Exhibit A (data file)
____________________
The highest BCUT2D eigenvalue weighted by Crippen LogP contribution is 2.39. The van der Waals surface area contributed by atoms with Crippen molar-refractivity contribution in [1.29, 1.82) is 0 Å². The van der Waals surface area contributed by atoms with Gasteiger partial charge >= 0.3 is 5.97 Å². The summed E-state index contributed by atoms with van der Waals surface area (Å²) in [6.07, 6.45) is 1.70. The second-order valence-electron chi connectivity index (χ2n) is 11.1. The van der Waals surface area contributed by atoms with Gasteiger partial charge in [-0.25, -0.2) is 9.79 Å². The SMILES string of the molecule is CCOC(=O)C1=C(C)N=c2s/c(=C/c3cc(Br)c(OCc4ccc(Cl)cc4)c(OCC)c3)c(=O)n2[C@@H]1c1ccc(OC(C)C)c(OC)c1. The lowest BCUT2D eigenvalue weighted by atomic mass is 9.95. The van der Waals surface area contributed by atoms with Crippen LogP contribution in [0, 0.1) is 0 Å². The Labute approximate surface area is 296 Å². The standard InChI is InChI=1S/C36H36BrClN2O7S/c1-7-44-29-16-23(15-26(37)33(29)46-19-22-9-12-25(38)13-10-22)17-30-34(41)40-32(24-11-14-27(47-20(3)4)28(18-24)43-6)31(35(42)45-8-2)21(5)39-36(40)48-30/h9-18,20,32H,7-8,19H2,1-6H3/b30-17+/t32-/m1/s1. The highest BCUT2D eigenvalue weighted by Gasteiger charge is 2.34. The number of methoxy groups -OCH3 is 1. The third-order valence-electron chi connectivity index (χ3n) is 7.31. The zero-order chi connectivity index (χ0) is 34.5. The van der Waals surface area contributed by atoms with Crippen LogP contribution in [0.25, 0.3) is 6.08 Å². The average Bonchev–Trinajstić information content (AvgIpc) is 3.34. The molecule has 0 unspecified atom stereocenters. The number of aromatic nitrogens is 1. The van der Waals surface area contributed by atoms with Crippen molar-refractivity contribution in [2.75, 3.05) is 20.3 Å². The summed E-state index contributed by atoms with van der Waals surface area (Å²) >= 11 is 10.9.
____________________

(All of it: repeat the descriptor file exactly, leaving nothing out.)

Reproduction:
The highest BCUT2D eigenvalue weighted by Crippen LogP contribution is 2.39. The van der Waals surface area contributed by atoms with Crippen molar-refractivity contribution in [1.29, 1.82) is 0 Å². The van der Waals surface area contributed by atoms with Gasteiger partial charge >= 0.3 is 5.97 Å². The summed E-state index contributed by atoms with van der Waals surface area (Å²) in [6.07, 6.45) is 1.70. The second-order valence-electron chi connectivity index (χ2n) is 11.1. The van der Waals surface area contributed by atoms with Gasteiger partial charge in [-0.25, -0.2) is 9.79 Å². The SMILES string of the molecule is CCOC(=O)C1=C(C)N=c2s/c(=C/c3cc(Br)c(OCc4ccc(Cl)cc4)c(OCC)c3)c(=O)n2[C@@H]1c1ccc(OC(C)C)c(OC)c1. The lowest BCUT2D eigenvalue weighted by atomic mass is 9.95. The van der Waals surface area contributed by atoms with Crippen LogP contribution in [0, 0.1) is 0 Å². The Labute approximate surface area is 296 Å². The standard InChI is InChI=1S/C36H36BrClN2O7S/c1-7-44-29-16-23(15-26(37)33(29)46-19-22-9-12-25(38)13-10-22)17-30-34(41)40-32(24-11-14-27(47-20(3)4)28(18-24)43-6)31(35(42)45-8-2)21(5)39-36(40)48-30/h9-18,20,32H,7-8,19H2,1-6H3/b30-17+/t32-/m1/s1. The highest BCUT2D eigenvalue weighted by Gasteiger charge is 2.34. The number of methoxy groups -OCH3 is 1. The third-order valence-electron chi connectivity index (χ3n) is 7.31. The zero-order chi connectivity index (χ0) is 34.5. The van der Waals surface area contributed by atoms with Crippen LogP contribution in [0.25, 0.3) is 6.08 Å². The average Bonchev–Trinajstić information content (AvgIpc) is 3.34. The molecule has 0 unspecified atom stereocenters. The number of aromatic nitrogens is 1. The van der Waals surface area contributed by atoms with Crippen molar-refractivity contribution in [2.75, 3.05) is 20.3 Å². The summed E-state index contributed by atoms with van der Waals surface area (Å²) >= 11 is 10.9.